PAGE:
Brief Thoughts On ‘Stargirl’ Episode 9

by Erik Amaya

Stargirl -- "Brainwave" -- Image Number: STG109c_0060r.jpg -- Pictured: Jake Austin Walker as Henry King -- Photo: Mark Hill/The CW -- © 2020 The CW Network, LLC. All Rights Reserved.

One of the toughest things to pull off in genre television is a telepath.

Like many vampires in supernatural shows, there’s something kind of obvious and samey about them. They lament their condition or they revel in it. The lack of options and nuance often means the characters are off to one side or their powers remain nebulous enough to make them functional on a week-to-week basis. But Stargirl has found a way to make a telepath somewhat compelling: use his soul as the battleground of the overall storyline.

From the moment it became clear that Henry (Jake Austin Walker) was Brainwave Jr., the show has been dedicated to painting him with a whole lot of gray. It is still unclear if he played a part in shaming Yolanda (Yvette Monreal) or if that was Cindy (Meg DeLacy) expediting her position in his life. Then there’s the stated abuse he suffered from his father; himself driven mad from hearing the grotesque thoughts people have almost in passing and genuine wickedness in those with malice in their hearts. Then again, we saw him gleefully fulfill the jock/bully role when Courtney (Brec Bassinger) first arrived in town. Also, his unwillingness to seek Yolanda out after her photo went viral suggests a certain lack of virtue on his part. Nevertheless, there is a lot of mistreatment in his life and their may be some room for redemption. Courtney certainly thinks so. And considering how important the Brainwave power is to Dr. Ito’s (Nelson Lee) machine, it makes sense that Hnery’s fully informed choices will have an impact on what is to come.

It also makes sense that Courtney would try to fight for him and, as she suggested, prove to him that there is more to the human mind than its basest reactions.

Which, we have to say, was the most compelling thing about Brainwave Jr’s awakening in the episode. Like his father, he was awash in those instinctual reactions people have to stimuli. Although there were more considered and pernicious thoughts during his time at the hospital — the man waiting to “collect” his inheritance and the insurance agent in particular — many of the thoughts he overheard, including Courtney’s “why do hospitals smell like this?” are those things everyone thinks because their brain is reacting to the environment in a primal way, then immediately tempers with a more rational, thoughtful observation. We see this with Courtney, who makes the choice to talk to Henry despite her fear of the hospital and what he might do.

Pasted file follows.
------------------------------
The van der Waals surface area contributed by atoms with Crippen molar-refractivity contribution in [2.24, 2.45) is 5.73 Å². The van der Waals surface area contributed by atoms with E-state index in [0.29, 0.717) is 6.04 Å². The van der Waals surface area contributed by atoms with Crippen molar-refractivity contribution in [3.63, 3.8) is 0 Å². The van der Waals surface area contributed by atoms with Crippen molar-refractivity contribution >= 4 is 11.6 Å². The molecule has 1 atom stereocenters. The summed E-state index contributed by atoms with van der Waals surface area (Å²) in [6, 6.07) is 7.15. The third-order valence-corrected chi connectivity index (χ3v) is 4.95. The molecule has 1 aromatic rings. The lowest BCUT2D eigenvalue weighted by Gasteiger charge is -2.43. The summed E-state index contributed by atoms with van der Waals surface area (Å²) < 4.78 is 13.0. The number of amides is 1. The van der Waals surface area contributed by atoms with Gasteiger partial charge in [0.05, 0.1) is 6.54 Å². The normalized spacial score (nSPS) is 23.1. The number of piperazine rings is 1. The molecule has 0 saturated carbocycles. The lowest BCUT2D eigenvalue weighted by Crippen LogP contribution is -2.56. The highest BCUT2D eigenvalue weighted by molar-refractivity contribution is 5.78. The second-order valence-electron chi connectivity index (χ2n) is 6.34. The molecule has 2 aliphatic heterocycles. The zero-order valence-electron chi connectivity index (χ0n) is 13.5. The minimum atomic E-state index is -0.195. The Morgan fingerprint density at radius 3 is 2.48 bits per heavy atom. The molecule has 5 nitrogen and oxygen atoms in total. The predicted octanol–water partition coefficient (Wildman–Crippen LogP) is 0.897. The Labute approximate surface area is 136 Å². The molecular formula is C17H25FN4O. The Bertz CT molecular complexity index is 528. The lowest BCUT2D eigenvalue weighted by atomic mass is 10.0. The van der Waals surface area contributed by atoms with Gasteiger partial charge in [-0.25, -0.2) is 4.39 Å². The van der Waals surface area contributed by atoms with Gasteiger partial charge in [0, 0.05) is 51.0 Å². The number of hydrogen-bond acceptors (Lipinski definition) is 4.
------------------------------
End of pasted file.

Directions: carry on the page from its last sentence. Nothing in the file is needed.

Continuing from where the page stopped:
And because Courtney is supposed to be such a beacon of light and hope, her notion that people want to love and be loved is, in its way, a warm message. Sure, our troubled times make that feel like little more than a platitude, but it is one to hold on to. Even Henry seems to see things this way when he looks deeper into Yolanda’s rage to see what motivates it. Will it be enough to sway him?

Either way, giving Henry the chance to make up his own mind is something we do not see enough of with telepaths on television. And even if he breaks bad, we at least understand the collection of negative reinforcement in his life and how it led to this. Unless, of course, Dr. Ito’s machine requires the complete sacrifice of one Brainwave or another. That could certainly change things in the final episodes.

In the meantime, we have to laud the episode for a pretty damned effective discovery scene in which Courtney realizes Jordan (Neil Jackson) is Icicle. We have his creepy parents, Barbara (Amy Smart) and Cameron (Hunter Sansone) being none-the-wiser, and a key moment no one but Courtney sees. It’s a great ratcheting of tension and makes Cameron’s innocent attraction to Courtney all the more important. That said, we wish we had more interaction between Courtney and Cameron up to this point. Maybe just a scene or two across the last four episodes to drive home the idea that there’s any sort of connection between them. It would make the moment of revelation more effective when it ultimately occurs. Take a look at Barbara’s reaction to the Cosmic Staff for a clinic on how drawing out the stakes can lead to a satisfying moment. A similar dramatic moment would remind viewers that the ISA put their children in the line fire despite their intentions. But considering the way things are going with Henry, this may yet be the intention.

Stargirl streams Mondays on DC Universe and airs Tuesdays on The CW.

Erik Amaya

Host of Tread Perilously and a Film/TV Writer at Comicon.com and Rotten Tomatoes. A former staff writer at CBR and Bleeding Cool, and a contributing writer at Fanbase Press and Monkeys Fighting Robots. Voice of Puppet Tommy on The Room Responds. A seeker of the Seastone Chair and the owner of a Legion Flight Ring. Sorted into Gryffindor, which came as some surprise.

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